Network distribution operator DEDDIE/HEDNO crews are working overtime to repair transmission lines that were damaged by hundreds of collapsing trees during heavy snowfall around the country over the past couple of days. This repair effort could require days to complete.

Some 400 DEDDIE/HEDNO technicians in Athens, bolstered by colleagues brought in from other parts of Greece, are currently working to re-electrify affected areas in the capital.

Market restrictions on the way for electricity cost reduction

Energy minister Costis Hatzidakis’ recommendations to gas-fueled electricity producers for price restraint in the market have proven to be just partially effective, prompting RAE, the Regulatory Authority for Energy, to forward for public consultation restrictive measures, which, when legislated, will limit the levels of offers by producers in the balancing market.

Balancing market costs have risen sharply over the past six weeks, since the launch of target model markets, leading to elevated wholesale electricity prices that are now being passed on to the retail market, affecting consumers in the mid and low-voltage categories – households and businesses.

Sixth week target model market data made briefly available yesterday by power grid operator IPTO before being swiftly removed from the company website admittedly showed a de-escalation of price levels compared to unrealistically high levels reached in recent weeks, but, on average, these latest levels remained considerably high.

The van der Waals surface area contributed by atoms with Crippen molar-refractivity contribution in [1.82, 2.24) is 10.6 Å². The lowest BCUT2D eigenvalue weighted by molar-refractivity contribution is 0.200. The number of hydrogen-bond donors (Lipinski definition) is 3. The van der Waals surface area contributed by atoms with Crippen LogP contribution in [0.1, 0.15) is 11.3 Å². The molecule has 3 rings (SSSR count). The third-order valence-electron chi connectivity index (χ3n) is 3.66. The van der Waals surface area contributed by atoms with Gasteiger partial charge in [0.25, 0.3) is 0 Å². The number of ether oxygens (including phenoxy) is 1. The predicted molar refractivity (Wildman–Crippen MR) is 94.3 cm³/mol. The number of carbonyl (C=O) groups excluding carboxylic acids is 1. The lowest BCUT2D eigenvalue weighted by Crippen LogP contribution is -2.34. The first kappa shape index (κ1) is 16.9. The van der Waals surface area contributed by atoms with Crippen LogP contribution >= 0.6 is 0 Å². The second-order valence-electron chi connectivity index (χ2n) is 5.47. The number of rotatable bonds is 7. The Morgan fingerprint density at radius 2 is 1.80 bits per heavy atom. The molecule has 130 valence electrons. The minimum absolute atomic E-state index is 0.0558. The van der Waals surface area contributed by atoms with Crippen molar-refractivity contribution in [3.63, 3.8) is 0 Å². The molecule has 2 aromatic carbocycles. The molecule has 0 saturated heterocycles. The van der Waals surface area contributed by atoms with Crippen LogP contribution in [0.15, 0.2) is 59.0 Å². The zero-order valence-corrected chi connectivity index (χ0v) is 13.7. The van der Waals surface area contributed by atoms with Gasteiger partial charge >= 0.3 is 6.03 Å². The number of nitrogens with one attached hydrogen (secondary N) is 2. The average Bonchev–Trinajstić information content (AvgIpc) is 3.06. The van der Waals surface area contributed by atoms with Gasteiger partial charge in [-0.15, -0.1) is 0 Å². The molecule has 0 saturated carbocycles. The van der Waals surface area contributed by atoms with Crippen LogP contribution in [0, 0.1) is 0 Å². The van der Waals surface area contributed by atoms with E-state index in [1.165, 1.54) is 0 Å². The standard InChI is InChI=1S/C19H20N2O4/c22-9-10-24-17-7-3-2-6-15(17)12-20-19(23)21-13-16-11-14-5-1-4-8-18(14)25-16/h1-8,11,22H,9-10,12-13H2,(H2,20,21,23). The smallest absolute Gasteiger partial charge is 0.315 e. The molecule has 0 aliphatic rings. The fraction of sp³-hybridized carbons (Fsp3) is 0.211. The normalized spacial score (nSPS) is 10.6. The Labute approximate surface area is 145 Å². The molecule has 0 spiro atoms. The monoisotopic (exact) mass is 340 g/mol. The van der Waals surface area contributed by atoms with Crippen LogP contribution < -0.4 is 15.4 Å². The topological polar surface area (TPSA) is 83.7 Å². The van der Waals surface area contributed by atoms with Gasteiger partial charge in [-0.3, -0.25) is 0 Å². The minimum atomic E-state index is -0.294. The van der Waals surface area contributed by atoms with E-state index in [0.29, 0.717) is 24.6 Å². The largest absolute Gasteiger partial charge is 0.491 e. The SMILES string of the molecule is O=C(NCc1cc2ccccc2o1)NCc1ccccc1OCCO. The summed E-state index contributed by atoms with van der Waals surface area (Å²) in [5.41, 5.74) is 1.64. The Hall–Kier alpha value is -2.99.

Taking this latest data into consideration, along with sharp price hikes recorded in the day-ahead market, the energy ministry is fully aware of the fact that electricity market prices could spin out of control if action is not taken.

The package of measures forwarded by RAE for public consultation is intended to restore market rationalization. It remains to be seen if these measures will prove effective.

Non vertically integrated electricity suppliers, hit hard by the increase in wholesale prices, are pushing for retroactive implementation of these upcoming restrictions.

 

Natural gas-fueled generation reaches energy-mix record share of 56.64%

The energy mix contribution of natural gas increased to a record-level share of 56.64 percent in October, a latest energy exchange monthly report has shown.

This significant rise in the energy-mix share of natural gas – to a level never before reported since the full liberalization of Greece’s electricity market – has been attributed to a major slowdown of power utility PPC’s lignite-based generation.

Natural gas-fueled power stations operated by power utility PPC and independent producers further consolidated their place in the energy mix standings, stretching further ahead of other fuel categories.

October’s 56.64 percent energy-mix share captured by natural gas broke this fuel’s previous record of 53.76 percent, registered in August. The natural gas energy-mix share had dipped slightly to 51.74 percent in September before rebounding for October’s record-breaking result.